Link: Why overtime is bad for everyone
The really interesting bit of Why Crunch Mode Doesn't Work: 6 Lessons for me can be summed up in the lead-in:
There's a bottom-line reason most industries gave up crunch mode over 75 years ago: It's the single most expensive way there is to get the work done.
The article elaborates this, and makes for interesting reading. In the same area is Hours of Work in U.S. History, if one wants another set of data.
(Unfortunately I have lost where I got the first link from.)
A defense of Unix that always irritates me
One of the things that some people like to trot out in defense of Unix is the old chestnut:
On Unix everything runs as a user process, so you never have blue screen of death reboots like you do with Windows; even if something goes wrong, it's just a user process and your system doesn't go down.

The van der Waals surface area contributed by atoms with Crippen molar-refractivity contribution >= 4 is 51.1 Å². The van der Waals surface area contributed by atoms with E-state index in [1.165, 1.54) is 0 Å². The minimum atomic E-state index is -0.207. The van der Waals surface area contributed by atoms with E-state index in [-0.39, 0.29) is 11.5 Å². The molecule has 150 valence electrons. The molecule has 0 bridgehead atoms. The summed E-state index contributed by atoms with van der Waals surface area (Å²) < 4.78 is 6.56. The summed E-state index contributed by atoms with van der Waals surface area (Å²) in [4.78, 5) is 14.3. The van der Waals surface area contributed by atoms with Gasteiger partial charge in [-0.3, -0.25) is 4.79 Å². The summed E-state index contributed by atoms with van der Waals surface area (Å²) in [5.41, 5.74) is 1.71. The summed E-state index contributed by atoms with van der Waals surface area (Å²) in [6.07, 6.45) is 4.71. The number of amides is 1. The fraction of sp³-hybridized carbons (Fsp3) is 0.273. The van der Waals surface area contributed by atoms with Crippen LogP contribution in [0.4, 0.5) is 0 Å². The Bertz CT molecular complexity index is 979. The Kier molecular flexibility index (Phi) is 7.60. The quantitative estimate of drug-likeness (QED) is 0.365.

I like Unix, but this sort of defense of it has always irritated the heck out of me. Ignoring how it can be false in practice, it's completely disingenuous.
For a desktop user there is very little difference between losing your entire session because the X server crashed and losing your entire session because your Windows machine rebooted. That your Unix machine hasn't really rebooted, and may even be showing you a happy pleasant login screen a few seconds later, is rather cold comfort.
Unix has a lot of good things going for it. But let's be honest about them, because being disingenuous makes people twitchy even when you have an excellent case. (Which is why it irritates me.)